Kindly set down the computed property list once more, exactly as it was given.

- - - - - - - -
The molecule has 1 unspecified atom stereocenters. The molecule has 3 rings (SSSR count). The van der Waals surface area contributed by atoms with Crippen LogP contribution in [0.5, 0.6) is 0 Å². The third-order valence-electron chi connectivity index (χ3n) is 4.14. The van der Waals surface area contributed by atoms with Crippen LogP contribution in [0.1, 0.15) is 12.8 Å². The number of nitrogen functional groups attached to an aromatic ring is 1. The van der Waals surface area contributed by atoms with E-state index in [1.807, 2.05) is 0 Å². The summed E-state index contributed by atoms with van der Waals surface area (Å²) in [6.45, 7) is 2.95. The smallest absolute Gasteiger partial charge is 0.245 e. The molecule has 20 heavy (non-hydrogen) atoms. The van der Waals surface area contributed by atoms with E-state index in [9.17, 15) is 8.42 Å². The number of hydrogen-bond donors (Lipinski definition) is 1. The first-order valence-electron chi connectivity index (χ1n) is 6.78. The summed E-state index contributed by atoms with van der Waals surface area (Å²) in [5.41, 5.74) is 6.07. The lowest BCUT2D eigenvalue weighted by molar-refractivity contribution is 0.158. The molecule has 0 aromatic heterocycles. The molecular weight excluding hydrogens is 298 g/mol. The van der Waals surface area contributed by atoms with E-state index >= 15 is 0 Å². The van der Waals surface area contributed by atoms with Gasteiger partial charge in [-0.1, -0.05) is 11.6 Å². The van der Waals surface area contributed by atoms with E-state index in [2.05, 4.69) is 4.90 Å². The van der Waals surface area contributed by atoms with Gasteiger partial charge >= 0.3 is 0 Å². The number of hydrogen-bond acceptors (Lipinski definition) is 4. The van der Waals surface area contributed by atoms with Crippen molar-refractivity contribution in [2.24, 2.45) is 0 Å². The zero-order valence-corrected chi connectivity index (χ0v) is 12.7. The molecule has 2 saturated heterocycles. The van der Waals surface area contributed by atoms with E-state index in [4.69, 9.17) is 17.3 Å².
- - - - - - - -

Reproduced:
The molecule has 1 unspecified atom stereocenters. The molecule has 3 rings (SSSR count). The van der Waals surface area contributed by atoms with Crippen LogP contribution in [0.5, 0.6) is 0 Å². The third-order valence-electron chi connectivity index (χ3n) is 4.14. The van der Waals surface area contributed by atoms with Crippen LogP contribution in [0.1, 0.15) is 12.8 Å². The number of nitrogen functional groups attached to an aromatic ring is 1. The van der Waals surface area contributed by atoms with E-state index in [1.807, 2.05) is 0 Å². The summed E-state index contributed by atoms with van der Waals surface area (Å²) in [6.45, 7) is 2.95. The smallest absolute Gasteiger partial charge is 0.245 e. The molecule has 20 heavy (non-hydrogen) atoms. The van der Waals surface area contributed by atoms with E-state index in [9.17, 15) is 8.42 Å². The number of hydrogen-bond donors (Lipinski definition) is 1. The first-order valence-electron chi connectivity index (χ1n) is 6.78. The summed E-state index contributed by atoms with van der Waals surface area (Å²) in [5.41, 5.74) is 6.07. The lowest BCUT2D eigenvalue weighted by molar-refractivity contribution is 0.158. The molecule has 0 aromatic heterocycles. The molecular weight excluding hydrogens is 298 g/mol. The van der Waals surface area contributed by atoms with E-state index >= 15 is 0 Å². The van der Waals surface area contributed by atoms with Gasteiger partial charge in [-0.1, -0.05) is 11.6 Å². The van der Waals surface area contributed by atoms with E-state index in [2.05, 4.69) is 4.90 Å². The van der Waals surface area contributed by atoms with Gasteiger partial charge >= 0.3 is 0 Å². The number of hydrogen-bond acceptors (Lipinski definition) is 4. The van der Waals surface area contributed by atoms with Crippen molar-refractivity contribution in [2.24, 2.45) is 0 Å². The zero-order valence-corrected chi connectivity index (χ0v) is 12.7. The molecule has 2 saturated heterocycles. The van der Waals surface area contributed by atoms with E-state index in [4.69, 9.17) is 17.3 Å².